Efficacy and safety of praziquantel 40 mg/kg in preschool-aged and school-aged children: a meta-analysis.
Zwang J., Olliaro P.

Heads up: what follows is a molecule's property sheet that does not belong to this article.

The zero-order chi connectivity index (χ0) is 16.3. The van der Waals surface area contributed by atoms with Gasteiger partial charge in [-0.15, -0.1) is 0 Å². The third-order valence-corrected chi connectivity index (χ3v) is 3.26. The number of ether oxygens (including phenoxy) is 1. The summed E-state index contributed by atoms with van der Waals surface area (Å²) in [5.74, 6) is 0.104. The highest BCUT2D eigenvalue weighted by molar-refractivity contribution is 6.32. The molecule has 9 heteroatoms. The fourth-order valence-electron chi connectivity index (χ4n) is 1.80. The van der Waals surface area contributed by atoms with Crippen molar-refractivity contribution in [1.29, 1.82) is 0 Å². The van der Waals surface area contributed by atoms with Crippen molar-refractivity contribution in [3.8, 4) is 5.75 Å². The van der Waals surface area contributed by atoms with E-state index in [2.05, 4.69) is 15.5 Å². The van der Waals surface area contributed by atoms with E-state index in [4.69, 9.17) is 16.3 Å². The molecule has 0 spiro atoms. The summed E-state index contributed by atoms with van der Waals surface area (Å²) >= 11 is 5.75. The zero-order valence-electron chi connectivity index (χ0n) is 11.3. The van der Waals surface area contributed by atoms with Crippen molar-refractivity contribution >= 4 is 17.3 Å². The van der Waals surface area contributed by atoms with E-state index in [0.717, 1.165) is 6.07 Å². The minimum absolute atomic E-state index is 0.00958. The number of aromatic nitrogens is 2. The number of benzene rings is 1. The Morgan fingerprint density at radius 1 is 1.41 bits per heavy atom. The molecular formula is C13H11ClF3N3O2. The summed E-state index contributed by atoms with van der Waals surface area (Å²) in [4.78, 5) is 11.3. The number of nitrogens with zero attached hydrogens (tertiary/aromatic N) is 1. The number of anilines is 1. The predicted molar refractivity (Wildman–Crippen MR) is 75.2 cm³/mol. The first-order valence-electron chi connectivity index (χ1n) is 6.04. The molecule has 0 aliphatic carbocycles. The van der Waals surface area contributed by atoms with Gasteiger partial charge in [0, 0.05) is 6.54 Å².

BackgroundChildren carry most of the schistosomiasis burden. While school-aged children are the principal target group of preventive chemotherapy with praziquantel, limited information on efficacy and safety exists for preschool-aged children.MethodsHere, we conducted a meta-analysis of clinical trials of praziquantel for treating children with any form of schistosomiasis. Efficacy was reported as cure rate (CR) and egg reduction rates (ERR); statistical corrections were applied based on methodological disparities across trials to derive the predicted geometrical mean ERR (pERRgm). Safety was reported as frequencies of adverse events.ResultsForty-seven comparative and non-comparative studies were identified, enrolling 15,549 children of whom 14,340 (92%) were assessed between 3 and 8 weeks post-treatment with praziquantel 40 mg/kg (the WHO-recommended treatment, n = 8,380, 56%) or comparators (n = 5,960, 44%). The median age was 10 years (range 1-19), 11% (n = 1,694) were preschool-aged. The CR and pERRgm with praziquantel 40 mg/kg were respectively: S. haematobium, 73.6% (95% CI: 63.5-81.40, 25 study arms) and 94.7% (95% CI: 92.7-96.4); S. mansoni, 76.4% (95% CI: 71.5-81.0, 34 arms) and 95.3% (95% CI: 94.2-96.2); S. mansoni/S. haematobium, 67.6% (95% CI: 54.1-80.7, 5 arms) and 93.4% (95% CI: 89.9-96.2); S. japonicum, 94.7% (95% CI: 92.2-98.0) and 98.7% (95% CI: 98.3-99.2). Mixed-effect multivariate analysis found no significant difference between preschool- and school-aged children for CR or pERRgm in S. haematobium (P = 0.309 and P = 0.490, respectively) or S. mansoni (P = 0.982 and P = 0.895) after controlling for time of assessment, formulation, intensity of infection and detection method. Praziquantel was reportedly safe at all ages, with only mild reported adverse events which cleared rapidly after treatment.ConclusionsPraziquantel 40 mg/kg was effective at reducing infection intensity in all Schistosoma species without differences between preschool- and school-aged children. However, conclusions should be tempered because of the limited number of preschool-aged children enrolled, disparities in study procedures and limited information made available in publications, as well as the current imperfect test-of-cure. Also, although reportedly well-tolerated, safety was inconsistently assessed. Studies in target groups, individual-data meta-analysis and standardised methodologies are needed for more robust evidence-base.